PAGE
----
Inventory Management

Inventory Management in Supply Chain

Abstract

The Purpose of this paper is to overview the Inventory management in supply chain and their current Inventory related issue in a present day business and present a conceptual methodology for related issue. The methodology based on the inventory, which are inputs for the methodology and benefits which are output of methodology.

A literature review is conducted on management or control of inventory and also issues related to inventory in industry, and its various parameters. A conceptual methodology for inventory issues in present business.

1-Introduction

The scope of inventory management concerns the fine lines between replenishment lead time, carrying costs of inventory, asset management, inventory forecasting, inventory valuation, inventory visibility, future inventory price forecasting, physical inventory, available physical space, quality management, replenishment, returns and defective goods, and demand forecasting. Balancing these competing requirements leads to optimal inventory levels, which is an ongoing process as the business needs shift and react to the wider environment.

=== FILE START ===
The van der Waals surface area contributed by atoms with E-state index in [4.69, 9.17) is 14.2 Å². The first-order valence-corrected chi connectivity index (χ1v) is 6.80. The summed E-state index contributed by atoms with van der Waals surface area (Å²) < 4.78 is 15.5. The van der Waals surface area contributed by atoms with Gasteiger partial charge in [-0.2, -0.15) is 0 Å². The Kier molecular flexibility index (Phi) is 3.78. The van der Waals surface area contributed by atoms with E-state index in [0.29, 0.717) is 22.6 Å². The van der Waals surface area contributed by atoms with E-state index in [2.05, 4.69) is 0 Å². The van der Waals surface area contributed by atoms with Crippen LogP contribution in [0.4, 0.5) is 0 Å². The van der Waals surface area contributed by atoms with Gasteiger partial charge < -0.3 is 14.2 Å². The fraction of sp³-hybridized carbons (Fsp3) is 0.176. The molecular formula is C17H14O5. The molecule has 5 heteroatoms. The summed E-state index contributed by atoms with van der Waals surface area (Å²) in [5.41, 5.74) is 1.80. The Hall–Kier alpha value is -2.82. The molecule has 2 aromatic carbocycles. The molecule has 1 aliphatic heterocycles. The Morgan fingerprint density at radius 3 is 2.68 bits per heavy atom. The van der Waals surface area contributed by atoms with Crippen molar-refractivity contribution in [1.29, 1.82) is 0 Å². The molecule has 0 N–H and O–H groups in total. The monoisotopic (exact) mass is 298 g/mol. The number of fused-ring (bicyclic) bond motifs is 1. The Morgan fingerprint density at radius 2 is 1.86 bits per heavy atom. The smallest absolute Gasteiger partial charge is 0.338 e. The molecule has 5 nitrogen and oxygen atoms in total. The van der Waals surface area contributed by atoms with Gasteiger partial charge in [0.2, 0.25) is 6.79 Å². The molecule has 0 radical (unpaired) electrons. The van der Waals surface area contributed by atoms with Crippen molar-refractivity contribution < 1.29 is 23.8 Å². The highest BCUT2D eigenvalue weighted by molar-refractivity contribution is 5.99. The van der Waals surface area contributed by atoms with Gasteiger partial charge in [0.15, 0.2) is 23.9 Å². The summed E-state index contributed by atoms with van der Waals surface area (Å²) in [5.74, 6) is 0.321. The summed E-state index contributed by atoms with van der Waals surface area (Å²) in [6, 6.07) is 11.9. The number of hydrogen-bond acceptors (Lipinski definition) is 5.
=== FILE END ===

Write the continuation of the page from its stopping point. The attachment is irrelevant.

Introduction to Inventory:

 Inventory is the raw materials, work-in-process products and finished goods that are considered to be the portion of a business’s assets that are ready or will be ready for sale. Inventory represents one of the most important assets of a business.

The paper makes an attempt to understand the importance of inventory, Inventory issue and then to present a conceptual methodology for inventory issue.

The objective of this paper are: